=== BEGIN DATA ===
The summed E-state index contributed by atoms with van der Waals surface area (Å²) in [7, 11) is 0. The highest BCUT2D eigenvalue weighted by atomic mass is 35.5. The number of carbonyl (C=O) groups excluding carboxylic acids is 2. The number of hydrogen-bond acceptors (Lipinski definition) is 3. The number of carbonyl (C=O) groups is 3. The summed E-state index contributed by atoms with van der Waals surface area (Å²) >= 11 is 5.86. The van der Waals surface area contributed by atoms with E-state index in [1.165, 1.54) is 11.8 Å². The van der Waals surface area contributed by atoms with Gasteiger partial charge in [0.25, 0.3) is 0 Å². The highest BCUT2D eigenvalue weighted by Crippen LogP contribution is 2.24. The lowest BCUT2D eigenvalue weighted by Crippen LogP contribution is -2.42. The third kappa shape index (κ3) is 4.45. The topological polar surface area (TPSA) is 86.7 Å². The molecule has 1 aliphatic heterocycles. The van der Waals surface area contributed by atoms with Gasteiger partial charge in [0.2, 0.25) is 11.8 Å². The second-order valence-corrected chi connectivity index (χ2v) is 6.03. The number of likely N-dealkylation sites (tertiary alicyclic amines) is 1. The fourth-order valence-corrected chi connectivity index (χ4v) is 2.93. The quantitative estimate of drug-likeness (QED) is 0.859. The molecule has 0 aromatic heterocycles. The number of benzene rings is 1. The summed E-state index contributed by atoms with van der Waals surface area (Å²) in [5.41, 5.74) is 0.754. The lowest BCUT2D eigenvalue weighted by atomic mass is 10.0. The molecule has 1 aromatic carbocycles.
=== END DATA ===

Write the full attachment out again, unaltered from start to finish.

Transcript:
The summed E-state index contributed by atoms with van der Waals surface area (Å²) in [7, 11) is 0. The highest BCUT2D eigenvalue weighted by atomic mass is 35.5. The number of carbonyl (C=O) groups excluding carboxylic acids is 2. The number of hydrogen-bond acceptors (Lipinski definition) is 3. The number of carbonyl (C=O) groups is 3. The summed E-state index contributed by atoms with van der Waals surface area (Å²) >= 11 is 5.86. The van der Waals surface area contributed by atoms with E-state index in [1.165, 1.54) is 11.8 Å². The van der Waals surface area contributed by atoms with Gasteiger partial charge in [0.25, 0.3) is 0 Å². The highest BCUT2D eigenvalue weighted by Crippen LogP contribution is 2.24. The lowest BCUT2D eigenvalue weighted by Crippen LogP contribution is -2.42. The third kappa shape index (κ3) is 4.45. The topological polar surface area (TPSA) is 86.7 Å². The molecule has 1 aliphatic heterocycles. The van der Waals surface area contributed by atoms with Gasteiger partial charge in [0.2, 0.25) is 11.8 Å². The second-order valence-corrected chi connectivity index (χ2v) is 6.03. The number of likely N-dealkylation sites (tertiary alicyclic amines) is 1. The fourth-order valence-corrected chi connectivity index (χ4v) is 2.93. The quantitative estimate of drug-likeness (QED) is 0.859. The molecule has 0 aromatic heterocycles. The number of benzene rings is 1. The summed E-state index contributed by atoms with van der Waals surface area (Å²) in [5.41, 5.74) is 0.754. The lowest BCUT2D eigenvalue weighted by atomic mass is 10.0. The molecule has 1 aromatic carbocycles.